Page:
DO YOU HAVE “CHILD GUILT”?
No matter how much you love your elderly parents, sometimes it feels like you can never do or give enough. SASHA GONZALES asks the experts how to deal with the guilt that comes from being an adult child.
Ways to deal with the guilt of being an adult child.
“It’s normal to feel guilty about our parents, but it’s not healthy to feel guilty about every little thing that we can’t do for or with them”
Clara*, 38, always feels guilty when she drops her three-year-old son off at her mum’s place in the mornings. She says that her mum, Bernadette*, 68, complains that she doesn’t see enough of her.
“She tells me that I never stay to talk when I send Lucas* over and pick him up in the evenings,” Clara shares. “It’s true, but I’m always in a rush. My husband, son and I have lunch with Mum every Sunday, but she says it isn’t enough, and that she doesn’t know what’s going on in my life. It makes me feel bad.”
Most of us with elderly parents experience some form of guilt. For Sandra*, 40, it stems from being an only child living thousands of kilometres away, in New Zealand. “When I married a New Zealander and moved away 10 years ago, I felt horrible for leaving Mum and Dad behind,” says the dance instructor.
“I visit them once a year and they visit every other year, but that’s not enough. They’re both 70 years old and not in the best of health. If one falls ill, how will the other cope? We don’t have a big family so there might not be anyone else to take care of them,” adds Sandra.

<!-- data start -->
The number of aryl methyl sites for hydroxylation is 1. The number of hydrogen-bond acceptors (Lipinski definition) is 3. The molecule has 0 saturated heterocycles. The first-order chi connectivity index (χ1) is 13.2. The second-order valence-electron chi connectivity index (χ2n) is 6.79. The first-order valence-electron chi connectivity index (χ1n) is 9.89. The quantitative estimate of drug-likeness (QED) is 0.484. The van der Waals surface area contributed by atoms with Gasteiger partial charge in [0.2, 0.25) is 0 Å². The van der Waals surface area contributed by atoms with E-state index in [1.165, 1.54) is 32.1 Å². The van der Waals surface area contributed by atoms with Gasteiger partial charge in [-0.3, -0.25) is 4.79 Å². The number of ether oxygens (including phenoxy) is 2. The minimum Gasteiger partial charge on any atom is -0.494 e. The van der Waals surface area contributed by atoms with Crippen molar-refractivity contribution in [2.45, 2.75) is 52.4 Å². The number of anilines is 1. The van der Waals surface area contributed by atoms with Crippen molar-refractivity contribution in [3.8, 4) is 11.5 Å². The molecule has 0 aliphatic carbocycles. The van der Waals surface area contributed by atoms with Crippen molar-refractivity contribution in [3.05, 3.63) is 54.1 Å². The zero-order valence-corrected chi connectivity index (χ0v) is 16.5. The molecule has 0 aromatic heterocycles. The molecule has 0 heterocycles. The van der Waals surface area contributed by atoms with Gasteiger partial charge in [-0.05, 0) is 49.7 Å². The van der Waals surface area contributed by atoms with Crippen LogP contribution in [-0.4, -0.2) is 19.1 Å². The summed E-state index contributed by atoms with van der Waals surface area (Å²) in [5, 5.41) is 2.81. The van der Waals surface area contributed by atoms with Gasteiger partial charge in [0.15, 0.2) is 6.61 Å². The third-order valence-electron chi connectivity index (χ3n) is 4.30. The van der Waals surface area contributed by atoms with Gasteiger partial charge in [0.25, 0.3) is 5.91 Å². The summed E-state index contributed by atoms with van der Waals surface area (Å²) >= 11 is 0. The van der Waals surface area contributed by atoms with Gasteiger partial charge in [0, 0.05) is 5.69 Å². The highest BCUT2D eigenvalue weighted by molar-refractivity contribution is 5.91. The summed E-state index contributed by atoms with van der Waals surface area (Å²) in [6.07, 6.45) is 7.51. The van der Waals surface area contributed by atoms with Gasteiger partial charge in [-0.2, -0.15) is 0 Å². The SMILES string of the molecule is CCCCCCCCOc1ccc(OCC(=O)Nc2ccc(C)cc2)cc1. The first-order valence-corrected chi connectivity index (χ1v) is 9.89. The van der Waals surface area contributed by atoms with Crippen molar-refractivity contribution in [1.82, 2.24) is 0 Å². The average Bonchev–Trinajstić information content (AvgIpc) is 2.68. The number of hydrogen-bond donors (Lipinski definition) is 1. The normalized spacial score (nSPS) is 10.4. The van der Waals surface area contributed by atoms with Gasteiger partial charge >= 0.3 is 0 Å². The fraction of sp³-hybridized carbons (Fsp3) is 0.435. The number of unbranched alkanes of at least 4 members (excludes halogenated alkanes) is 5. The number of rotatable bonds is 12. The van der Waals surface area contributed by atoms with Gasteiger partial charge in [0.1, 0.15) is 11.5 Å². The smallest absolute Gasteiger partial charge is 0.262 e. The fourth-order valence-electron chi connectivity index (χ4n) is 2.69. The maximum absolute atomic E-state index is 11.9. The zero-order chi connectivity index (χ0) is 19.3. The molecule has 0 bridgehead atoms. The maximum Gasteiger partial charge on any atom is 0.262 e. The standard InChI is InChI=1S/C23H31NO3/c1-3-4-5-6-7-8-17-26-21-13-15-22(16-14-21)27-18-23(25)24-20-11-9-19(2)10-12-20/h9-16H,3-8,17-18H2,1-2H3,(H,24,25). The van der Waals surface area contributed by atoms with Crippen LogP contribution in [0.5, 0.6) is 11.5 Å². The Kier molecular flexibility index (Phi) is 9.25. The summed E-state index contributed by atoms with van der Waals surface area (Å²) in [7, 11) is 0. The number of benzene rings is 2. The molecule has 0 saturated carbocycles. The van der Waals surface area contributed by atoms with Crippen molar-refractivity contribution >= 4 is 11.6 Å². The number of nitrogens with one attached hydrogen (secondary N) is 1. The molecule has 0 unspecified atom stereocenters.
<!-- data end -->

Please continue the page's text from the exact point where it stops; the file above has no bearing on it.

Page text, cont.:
Types of Child Guilt
The most common type of guilt we experience as adult children comes from feeling that we can’t take care of our elderly parents, says Dr Lim Boon Leng, consultant psychiatrist and medical director of Dr BL Lim Centre For Psychological Wellness at Gleneagles Medical Centre.
“Looking after our parents financially, emotionally and physically is not easy, especially if they are sick and completely dependent on us. Caregiver fatigue may set in, and it’s natural to feel frustrated. We may resent them for inconveniencing us, then feel guilty because they raised us and we love them dearly. This guilt may increase our frustration, making us more irritable towards our parents, and consequently making us feel even guiltier.”
We may also feel bad about not spending enough time with our parents. With work, family and social commitments, we may not be able to visit or talk to them as much as they would like – and we may even choose other people or activities over them. Adding to the guilt is the knowledge that Mum and Dad may not be around for much longer and that we’re missing out on being with them in their final years.
Falling short of our parents’ expectations can also make us feel guilty. This can range from not being able to provide for them materially, to making life, career or relationship choices that disappoint them. When we feel that we may never be “good enough” in our parents’ eyes, it can make us feel like huge letdowns.
When to Let Go of Guilt
“Child guilt” is inevitable for many of us, but carrying it around can have a negative emotional impact. Daniel Koh, psychologist from Insights Mind Centre, says: “Depending on the degree of guilt, we may become self-critical, and experience shame, embarrassment and remorse. And how we deal with these emotions can have destructive consequences. For example, blaming ourselves can diminish our self-worth.”